Hair – African vs European

The Nordic woman has long blond hair which she uses as part of her winter attire. It falls over her shoulders as a blanket and keeps the neck warm. The neck carrying the crucial blood vessels and nerves to and from the brain is one of the vital areas that is able to send a message that the body is warm. Its a matter of what the brain thinks it feels. So much so that advertisers of winter clothing use the subconscious association of hair with a feeling of warmth and security to subliminally target buyers.

The folk tale, Rapunzel where a girl is shut up in a castle by an evil witch and is freed by a charming prince may be nothing more than an enactment of the battle between the evil winter, represented by the witch and the bright summer awakening represented by the prince and the crucial role hair plays in her survival.

Hair is associated with continuity and growth and with fertility and sex. It is therefore not surprising that it is used so powerfully in this age of marketing and advertizing and with even greater effect than the more obvious and overt sexual signals.

During the summer the hair is gathered up and held with pins above the head or done into pig tails to remove the blanket from the shoulders and exposing them to the precious sun. For those with fast growing hair it is sometimes just cropped above the shoulders during the summer.

In Africa, the sun is deadly and the African adapted to his environment by having melanin in his skin to help block the deadly rays of the sun. As for hair he would never let it fall over his shoulders as a thick blanket as this would smother him to death. He therefore developed several hair styles that either made the long hair into ropes or was simply cut and kept short. The genetic adaptation of curly hair that trapped air in it ensured that the little hair on top of his head acted as a good insulator for the head against the burning sun.

The thatched roof of an African dwelling was also an adaptation to the African sun. The thick insulation ensured a cool inside environment. This roof was like the curly hair trapping a mass of air for insulation. The sleek smooth and thin iron roofs constructed in most of Africa today trap no air within themselves and hence the rooms under them are extremely hot inside.

To appreciate the coolness of an African grass thatched hut, it is necessary to remove ones shoes and step in with bare feet. (not with socks). Coming in from a long walk in the burning heat, the coolness of the bare earth floor is transmitted through the feet into the whole body. The experience is difficult to explain in words and is probably best experienced. It is not a feeling that is easily measurable and tabulated. The brain receives the message of coolness just like the Nordic brain is affected by the neck warmth. Walking in with shoes is a waste of this wonderful opportunity.

The African grass thatch is fast disappearing and is being replaced by cheap iron roofs poorly adapted to the African environment but at least provide crucial drinking water. In hair the cheap solution is a plastic weave from China labeled, human hair which however is waterproof like the iron sheets. Others in imitation of Western idols let their hair down on their shoulders getting hot under the collar like their men counterparts in dark suits and ties.


11 thoughts on “Hair – African vs European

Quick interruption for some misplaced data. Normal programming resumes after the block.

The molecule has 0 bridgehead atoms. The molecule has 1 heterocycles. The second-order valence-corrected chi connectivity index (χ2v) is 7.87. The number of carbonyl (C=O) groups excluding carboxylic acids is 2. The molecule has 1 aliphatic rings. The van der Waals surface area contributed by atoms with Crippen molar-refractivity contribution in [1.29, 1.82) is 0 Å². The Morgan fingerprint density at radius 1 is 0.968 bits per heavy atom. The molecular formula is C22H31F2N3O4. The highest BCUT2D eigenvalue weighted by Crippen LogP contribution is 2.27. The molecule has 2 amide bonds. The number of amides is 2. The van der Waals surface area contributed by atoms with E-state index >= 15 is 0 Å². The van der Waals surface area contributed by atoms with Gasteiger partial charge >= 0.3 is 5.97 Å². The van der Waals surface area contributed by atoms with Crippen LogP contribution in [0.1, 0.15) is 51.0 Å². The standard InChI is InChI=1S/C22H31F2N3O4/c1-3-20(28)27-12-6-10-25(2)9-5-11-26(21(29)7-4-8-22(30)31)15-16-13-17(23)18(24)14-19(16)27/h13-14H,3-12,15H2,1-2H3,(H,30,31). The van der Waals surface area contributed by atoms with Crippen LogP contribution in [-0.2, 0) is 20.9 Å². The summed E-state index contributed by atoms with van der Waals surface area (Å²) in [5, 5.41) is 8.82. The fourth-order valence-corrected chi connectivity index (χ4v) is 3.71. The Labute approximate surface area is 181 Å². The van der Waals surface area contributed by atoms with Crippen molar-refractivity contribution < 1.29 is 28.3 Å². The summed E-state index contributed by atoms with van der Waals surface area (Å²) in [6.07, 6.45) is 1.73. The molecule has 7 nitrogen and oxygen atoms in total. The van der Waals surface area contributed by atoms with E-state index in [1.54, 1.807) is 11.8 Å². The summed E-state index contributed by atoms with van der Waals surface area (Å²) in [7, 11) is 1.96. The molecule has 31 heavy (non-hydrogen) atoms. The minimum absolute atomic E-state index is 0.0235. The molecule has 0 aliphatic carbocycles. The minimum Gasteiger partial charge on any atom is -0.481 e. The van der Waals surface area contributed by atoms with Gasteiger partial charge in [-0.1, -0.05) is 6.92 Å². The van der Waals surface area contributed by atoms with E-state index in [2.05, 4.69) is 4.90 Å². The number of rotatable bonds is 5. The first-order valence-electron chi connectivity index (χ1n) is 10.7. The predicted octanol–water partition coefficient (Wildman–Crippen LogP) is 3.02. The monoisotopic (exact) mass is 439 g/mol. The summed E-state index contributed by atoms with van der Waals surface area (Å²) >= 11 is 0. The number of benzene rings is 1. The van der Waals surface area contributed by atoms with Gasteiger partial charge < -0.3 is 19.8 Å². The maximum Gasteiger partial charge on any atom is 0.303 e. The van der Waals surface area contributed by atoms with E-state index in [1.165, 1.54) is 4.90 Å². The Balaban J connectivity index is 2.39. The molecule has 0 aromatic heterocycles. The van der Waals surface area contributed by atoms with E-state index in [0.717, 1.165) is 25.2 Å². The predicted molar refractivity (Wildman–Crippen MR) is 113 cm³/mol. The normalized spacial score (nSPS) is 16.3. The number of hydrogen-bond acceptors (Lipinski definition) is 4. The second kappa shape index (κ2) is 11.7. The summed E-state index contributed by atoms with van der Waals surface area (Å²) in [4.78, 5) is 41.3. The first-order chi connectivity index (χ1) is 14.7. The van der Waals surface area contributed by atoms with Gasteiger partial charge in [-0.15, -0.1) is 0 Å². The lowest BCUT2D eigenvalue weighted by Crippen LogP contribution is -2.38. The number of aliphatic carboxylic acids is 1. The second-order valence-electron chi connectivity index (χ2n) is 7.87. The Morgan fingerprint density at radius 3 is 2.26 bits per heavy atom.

1. Interesting take on hair. I loved reading this, I actually learned something new about the grass thatched roofs. Proud to be African!


  2. Nice post relating the African hair;however the reason we rush for Chinese or other imported plastics is because the African hair is very difficult to maintain,unless we put dreadlocks.


    1. I believe African women are deconstructing the myth that the hair which grows out of their head naturally is difficult. The natural hair movement from African-Americans women who finally decided to go back to their roots after generations of being told they are not beautiful came to Africa. It took the diaspora community to remind us that natural hair needs to be well understood the same way Nordic/white hair has been understood, researched and advertised. African hair is different, rightfully so and deserves the respect other diversities have been afforded for centuries.

      Liked by 1 person

  3. This site is interesting.Could we please do something beyond just reading.We should start annual festivals in every county in Gikuyu land where we would prepare traditional food exactly the way our great grand parents did including UCURU WA MUKIO and dance the Gikuyu music same way.

    Liked by 1 person

    1. Agreed. So long as modernity and blessed richness of the house cannot translate into cheap camaraderie. Lets learn and return festivals a little later


  4. This is quite fascinating. I’d never thought about our hair and skin from such a viewpoint & thinking about it , it indeed makes perfect sense . Thank you for your writing, your helping us find ourselves again & get back what was lost . There’s something that happens deep inside as one reads & uncovers who they truly are, it’s healing and settling, thank you once again


  5. We need to teach ourselves to love what grows from our scalp and learn how to take care of it. We cannot continue to give the excuse that it is the reason we buy fake hair. Africans were known for their elaborate hairstyles in the past. They did it then, we can do it today.

    “Do not remove the kinks from your hair; remove them from your brain.”—Marcus Garvey

    Liked by 1 person

    1. Thank you for this poweful comment. For too long we have heard the excuse. “Our hair is unmanageable” Thank you once again Mũthoni.


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